Guyanese pilot Khamraj Lall, who was found with US$620,000 stashed onboard his plane in Puerto Rico, is expected to plead guilty to bulk cash smuggling and yesterday asked for more time to conclude negotiations.
District Judge Jay A Garcia-Gregory had given yesterday’s date as the deadline for Lall to change his plea but his lawyer Rafael F. Castro Lang, in a motion filed yesterday, requested an extension.
“The parties are actively pursuing a plea agreement but need additional time since it is being contemplated that this case pursuant to Federal Rule of Criminal Procedure 20 be transferred to New Jersey for purposes of plea and sentencing,” the lawyer said in the motion.
He also stated that a trial is not being contemplated and argued that it is impossible for the parties to conclude plea negotiations by February 17th and February 23rd, the dates set for pre-trial and commencement of the trial, respectively.
As a result, the lawyer asked for an extension of 30 days, while adding that the government does not oppose the extension request.
Searches of Lall’s private aircraft during a refueling stop at the Luis Munoz International Airport, in San Juan, on November 22nd last year, uncovered the cash. US$150,000 was wrapped in plastic bags and a blanket under the exit row seat and US$470,000, in a black suitcase, was found inside a compartment next to the engines. Lall was travelling to Guyana at the time.
Lall, authorities said, accepted responsibility and ownership for the money and informed that his co-pilot and his father, who were travelling with him at the time, had nothing to do with the cash.
According to the grand jury indictment, Lall, with the intent to evade a currency reporting requirement, knowingly concealed more than US$10,000 in currency and other monetary instruments and transported and transferred and attempted to transport and transfer such currency and monetary instruments from a place in the US, that is, Puerto Rico, to a place outside the US, that is, Guyana, in violation of United States Code 5332(a) (1) and (2).
Meanwhile, local authorities are still to decide on what to do about the private hangar Lall was building at the Cheddi Jagan International Airport (CJIA).
“We are still examining the matter with the legal people,” Minister of Transport Robeson Benn told Stabroek News, when asked for an update on Thursday.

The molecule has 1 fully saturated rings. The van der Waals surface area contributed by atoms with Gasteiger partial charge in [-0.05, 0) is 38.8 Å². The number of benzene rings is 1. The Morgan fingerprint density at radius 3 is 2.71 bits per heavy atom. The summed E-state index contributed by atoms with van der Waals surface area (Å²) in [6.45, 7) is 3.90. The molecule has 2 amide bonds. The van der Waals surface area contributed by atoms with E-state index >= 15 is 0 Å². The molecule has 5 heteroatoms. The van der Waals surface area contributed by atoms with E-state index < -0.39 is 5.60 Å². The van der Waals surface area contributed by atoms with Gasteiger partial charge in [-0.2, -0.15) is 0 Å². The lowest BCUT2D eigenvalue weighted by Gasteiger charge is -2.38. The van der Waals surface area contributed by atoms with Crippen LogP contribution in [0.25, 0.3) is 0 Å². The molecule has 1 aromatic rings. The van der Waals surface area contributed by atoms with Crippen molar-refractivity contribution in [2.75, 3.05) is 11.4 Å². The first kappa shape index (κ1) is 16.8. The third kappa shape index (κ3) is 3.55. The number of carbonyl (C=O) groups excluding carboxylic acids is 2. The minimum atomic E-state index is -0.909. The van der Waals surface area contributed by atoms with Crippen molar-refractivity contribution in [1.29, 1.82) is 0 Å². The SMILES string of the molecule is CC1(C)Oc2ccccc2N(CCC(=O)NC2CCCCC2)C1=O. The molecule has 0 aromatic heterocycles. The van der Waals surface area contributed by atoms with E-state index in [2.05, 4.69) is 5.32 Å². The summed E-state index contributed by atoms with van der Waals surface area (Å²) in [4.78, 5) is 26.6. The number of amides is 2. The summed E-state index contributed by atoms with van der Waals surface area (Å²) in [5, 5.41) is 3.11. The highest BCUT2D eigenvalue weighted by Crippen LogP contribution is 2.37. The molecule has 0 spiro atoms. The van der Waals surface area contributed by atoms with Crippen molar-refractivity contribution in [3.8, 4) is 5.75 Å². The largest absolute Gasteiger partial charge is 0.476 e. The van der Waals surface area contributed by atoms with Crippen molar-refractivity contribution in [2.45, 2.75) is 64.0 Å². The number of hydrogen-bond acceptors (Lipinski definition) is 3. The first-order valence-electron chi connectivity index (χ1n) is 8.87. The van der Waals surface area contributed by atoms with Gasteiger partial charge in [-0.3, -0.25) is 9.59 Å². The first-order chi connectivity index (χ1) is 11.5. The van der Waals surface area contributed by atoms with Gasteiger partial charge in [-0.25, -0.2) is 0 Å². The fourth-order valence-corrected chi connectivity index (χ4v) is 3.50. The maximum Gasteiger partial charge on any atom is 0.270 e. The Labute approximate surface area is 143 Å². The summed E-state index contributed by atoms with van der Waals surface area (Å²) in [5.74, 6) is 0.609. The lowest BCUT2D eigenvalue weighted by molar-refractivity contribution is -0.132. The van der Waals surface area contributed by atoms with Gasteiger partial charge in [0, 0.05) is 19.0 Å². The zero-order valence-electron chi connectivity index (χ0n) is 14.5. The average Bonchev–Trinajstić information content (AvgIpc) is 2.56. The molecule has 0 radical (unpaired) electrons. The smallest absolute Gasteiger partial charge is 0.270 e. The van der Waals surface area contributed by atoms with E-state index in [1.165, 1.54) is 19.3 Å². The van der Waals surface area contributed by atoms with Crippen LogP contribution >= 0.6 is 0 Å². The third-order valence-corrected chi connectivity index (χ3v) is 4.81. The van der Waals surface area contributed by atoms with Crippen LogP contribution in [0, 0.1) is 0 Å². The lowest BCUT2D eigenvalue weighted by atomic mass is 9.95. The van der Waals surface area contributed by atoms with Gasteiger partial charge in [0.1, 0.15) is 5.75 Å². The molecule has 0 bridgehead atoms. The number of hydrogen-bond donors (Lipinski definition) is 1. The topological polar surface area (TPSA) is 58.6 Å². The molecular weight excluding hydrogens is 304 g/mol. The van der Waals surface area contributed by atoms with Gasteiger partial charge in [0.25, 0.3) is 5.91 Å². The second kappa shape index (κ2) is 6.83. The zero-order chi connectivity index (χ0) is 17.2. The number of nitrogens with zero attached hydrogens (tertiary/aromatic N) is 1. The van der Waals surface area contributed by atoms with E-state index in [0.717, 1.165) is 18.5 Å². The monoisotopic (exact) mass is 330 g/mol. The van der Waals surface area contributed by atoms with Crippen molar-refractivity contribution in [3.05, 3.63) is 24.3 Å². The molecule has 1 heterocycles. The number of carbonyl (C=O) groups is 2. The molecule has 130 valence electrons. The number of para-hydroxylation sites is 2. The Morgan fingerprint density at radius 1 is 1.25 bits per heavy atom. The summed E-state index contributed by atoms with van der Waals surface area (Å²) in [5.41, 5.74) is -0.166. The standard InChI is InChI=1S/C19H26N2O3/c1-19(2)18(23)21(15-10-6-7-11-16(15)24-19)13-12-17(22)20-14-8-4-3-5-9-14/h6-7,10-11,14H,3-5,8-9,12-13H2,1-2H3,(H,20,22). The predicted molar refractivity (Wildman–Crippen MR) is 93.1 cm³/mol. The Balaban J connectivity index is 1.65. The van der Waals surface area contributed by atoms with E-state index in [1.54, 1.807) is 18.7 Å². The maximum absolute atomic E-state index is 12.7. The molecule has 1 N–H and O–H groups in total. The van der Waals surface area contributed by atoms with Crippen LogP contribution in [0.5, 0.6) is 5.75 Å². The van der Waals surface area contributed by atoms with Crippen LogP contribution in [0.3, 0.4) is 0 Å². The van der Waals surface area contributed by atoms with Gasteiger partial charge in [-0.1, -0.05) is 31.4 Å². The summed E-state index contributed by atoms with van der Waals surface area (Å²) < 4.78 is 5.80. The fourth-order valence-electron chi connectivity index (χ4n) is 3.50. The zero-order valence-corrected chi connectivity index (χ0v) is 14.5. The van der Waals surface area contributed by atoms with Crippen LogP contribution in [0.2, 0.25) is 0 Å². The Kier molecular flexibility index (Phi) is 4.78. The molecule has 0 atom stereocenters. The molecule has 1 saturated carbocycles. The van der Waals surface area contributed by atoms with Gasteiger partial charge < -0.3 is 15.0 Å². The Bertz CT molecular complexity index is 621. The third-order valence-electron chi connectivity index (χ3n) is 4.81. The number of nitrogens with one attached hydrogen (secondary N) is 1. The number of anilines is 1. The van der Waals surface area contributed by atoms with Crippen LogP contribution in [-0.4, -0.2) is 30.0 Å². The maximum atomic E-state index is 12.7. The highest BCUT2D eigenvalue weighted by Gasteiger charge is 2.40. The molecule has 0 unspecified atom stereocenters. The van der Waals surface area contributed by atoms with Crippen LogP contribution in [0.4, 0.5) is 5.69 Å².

Benn said that the complexity in making a decision on what happens to the hanger, now that Lall faces litigation, is due to the fact that the hangar was not given to Lall but to his company, which still exists. “The hangar was rented to a company and not the man… the company, however, has ceased operations here. So, there is no operations here but it still exists,” he said.
Stabroek News understands that since Lall’s incarceration in Puerto Rico, the hangar has not been operational nor does anyone visit the premises.
In addition to bulk cash smuggling, Lall is also the subject of a forfeiture action brought by the US government for a total of US$442,743 held in 14 accounts controlled by him, his wife Nadinee, his mother or connected businesses.
According to United States authorities, during a three-and-a-half year period, over 1,000 deposits totaling US$6.3 million were strategically placed into bank accounts controlled by Lall and his mother Joyce Lall in order to avoid detection of the movements of the funds. The authorities contend that deposits into the accounts were illegally “structured” to avoid the filing of currency transaction reports (CTRs), while the funds were used, in part, to purchase and/or improve Lall’s “nonmonetary properties,” comprising real estate, aircraft and a Lexus vehicle.
In addition to cash held in the 14 bank accounts, authorities are also going after three properties owned by the couple, the aircraft and the Lexus vehicle.
In a court filing last December in the civil court of New Jersey, authorities noted that when US domestic financial institutions are involved in a transaction for the payment, receipt or transfer of US currency in an amount greater than US$10,000, they are required to file the CTRs.
The CTRs, which are filed with the Internal Revenue Service (IRS), require disclosure of the identity of the individual who conducted the transaction and the individual organisation for whom the transaction was completed.
It was also noted that many individuals involved in illegal activities, such as tax invasion, money laundering, and narcotics trafficking, are aware of the reporting requirements and take active steps to cause financial institutions to fail to file CTRs in order to avoid detection of the movement of large amounts of cash.